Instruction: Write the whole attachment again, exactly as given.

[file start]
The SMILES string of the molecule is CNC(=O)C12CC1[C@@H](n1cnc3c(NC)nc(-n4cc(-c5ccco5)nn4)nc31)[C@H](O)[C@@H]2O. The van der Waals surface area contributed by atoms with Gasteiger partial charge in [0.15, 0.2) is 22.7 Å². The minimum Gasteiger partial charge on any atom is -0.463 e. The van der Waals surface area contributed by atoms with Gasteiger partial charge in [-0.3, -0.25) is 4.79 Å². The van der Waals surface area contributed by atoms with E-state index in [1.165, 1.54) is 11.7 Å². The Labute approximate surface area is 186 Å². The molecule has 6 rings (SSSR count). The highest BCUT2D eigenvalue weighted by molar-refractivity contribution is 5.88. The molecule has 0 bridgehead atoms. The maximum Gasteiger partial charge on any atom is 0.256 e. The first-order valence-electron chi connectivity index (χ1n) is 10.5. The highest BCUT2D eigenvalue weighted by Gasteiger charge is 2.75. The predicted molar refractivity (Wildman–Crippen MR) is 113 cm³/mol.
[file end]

The SMILES string of the molecule is CNC(=O)C12CC1[C@@H](n1cnc3c(NC)nc(-n4cc(-c5ccco5)nn4)nc31)[C@H](O)[C@@H]2O. The van der Waals surface area contributed by atoms with Gasteiger partial charge in [0.15, 0.2) is 22.7 Å². The minimum Gasteiger partial charge on any atom is -0.463 e. The van der Waals surface area contributed by atoms with Gasteiger partial charge in [-0.3, -0.25) is 4.79 Å². The van der Waals surface area contributed by atoms with E-state index in [1.165, 1.54) is 11.7 Å². The Labute approximate surface area is 186 Å². The molecule has 6 rings (SSSR count). The highest BCUT2D eigenvalue weighted by molar-refractivity contribution is 5.88. The molecule has 0 bridgehead atoms. The maximum Gasteiger partial charge on any atom is 0.256 e. The first-order valence-electron chi connectivity index (χ1n) is 10.5. The highest BCUT2D eigenvalue weighted by Gasteiger charge is 2.75. The predicted molar refractivity (Wildman–Crippen MR) is 113 cm³/mol.